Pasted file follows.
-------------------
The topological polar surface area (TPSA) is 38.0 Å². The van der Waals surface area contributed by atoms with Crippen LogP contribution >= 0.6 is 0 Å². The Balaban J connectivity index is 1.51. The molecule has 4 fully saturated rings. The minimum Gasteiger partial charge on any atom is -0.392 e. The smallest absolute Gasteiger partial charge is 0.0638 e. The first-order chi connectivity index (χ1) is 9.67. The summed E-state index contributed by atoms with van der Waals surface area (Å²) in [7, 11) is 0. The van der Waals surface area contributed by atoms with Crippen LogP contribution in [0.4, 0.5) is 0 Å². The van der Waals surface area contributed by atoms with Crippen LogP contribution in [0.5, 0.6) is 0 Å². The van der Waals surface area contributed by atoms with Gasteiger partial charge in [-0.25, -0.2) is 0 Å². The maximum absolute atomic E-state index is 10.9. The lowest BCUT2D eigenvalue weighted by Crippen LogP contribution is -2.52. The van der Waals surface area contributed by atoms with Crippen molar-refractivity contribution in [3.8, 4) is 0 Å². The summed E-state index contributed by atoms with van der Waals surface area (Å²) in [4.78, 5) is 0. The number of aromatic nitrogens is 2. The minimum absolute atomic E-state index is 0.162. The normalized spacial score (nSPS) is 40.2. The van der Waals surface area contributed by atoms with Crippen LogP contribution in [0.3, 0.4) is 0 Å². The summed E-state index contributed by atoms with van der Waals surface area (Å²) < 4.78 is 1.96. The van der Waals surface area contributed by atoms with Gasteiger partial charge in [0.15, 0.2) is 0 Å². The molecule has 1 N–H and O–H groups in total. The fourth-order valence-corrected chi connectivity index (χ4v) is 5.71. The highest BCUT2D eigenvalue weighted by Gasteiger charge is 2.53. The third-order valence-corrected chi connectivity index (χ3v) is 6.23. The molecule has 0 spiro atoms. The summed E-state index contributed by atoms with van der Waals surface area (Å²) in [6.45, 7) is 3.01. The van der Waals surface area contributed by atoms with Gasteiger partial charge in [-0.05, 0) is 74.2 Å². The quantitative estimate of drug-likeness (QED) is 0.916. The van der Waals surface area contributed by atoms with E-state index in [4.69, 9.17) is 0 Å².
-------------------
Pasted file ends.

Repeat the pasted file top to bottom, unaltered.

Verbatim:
The topological polar surface area (TPSA) is 38.0 Å². The van der Waals surface area contributed by atoms with Crippen LogP contribution >= 0.6 is 0 Å². The Balaban J connectivity index is 1.51. The molecule has 4 fully saturated rings. The minimum Gasteiger partial charge on any atom is -0.392 e. The smallest absolute Gasteiger partial charge is 0.0638 e. The first-order chi connectivity index (χ1) is 9.67. The summed E-state index contributed by atoms with van der Waals surface area (Å²) in [7, 11) is 0. The van der Waals surface area contributed by atoms with Crippen LogP contribution in [0.4, 0.5) is 0 Å². The van der Waals surface area contributed by atoms with Crippen LogP contribution in [0.5, 0.6) is 0 Å². The van der Waals surface area contributed by atoms with Gasteiger partial charge in [-0.25, -0.2) is 0 Å². The maximum absolute atomic E-state index is 10.9. The lowest BCUT2D eigenvalue weighted by Crippen LogP contribution is -2.52. The van der Waals surface area contributed by atoms with Crippen molar-refractivity contribution in [3.8, 4) is 0 Å². The summed E-state index contributed by atoms with van der Waals surface area (Å²) in [4.78, 5) is 0. The number of aromatic nitrogens is 2. The minimum absolute atomic E-state index is 0.162. The normalized spacial score (nSPS) is 40.2. The van der Waals surface area contributed by atoms with Crippen LogP contribution in [0.3, 0.4) is 0 Å². The summed E-state index contributed by atoms with van der Waals surface area (Å²) < 4.78 is 1.96. The van der Waals surface area contributed by atoms with Gasteiger partial charge in [0.15, 0.2) is 0 Å². The molecule has 1 N–H and O–H groups in total. The fourth-order valence-corrected chi connectivity index (χ4v) is 5.71. The highest BCUT2D eigenvalue weighted by Gasteiger charge is 2.53. The third-order valence-corrected chi connectivity index (χ3v) is 6.23. The molecule has 0 spiro atoms. The summed E-state index contributed by atoms with van der Waals surface area (Å²) in [6.45, 7) is 3.01. The van der Waals surface area contributed by atoms with Gasteiger partial charge in [-0.05, 0) is 74.2 Å². The quantitative estimate of drug-likeness (QED) is 0.916. The van der Waals surface area contributed by atoms with E-state index in [4.69, 9.17) is 0 Å².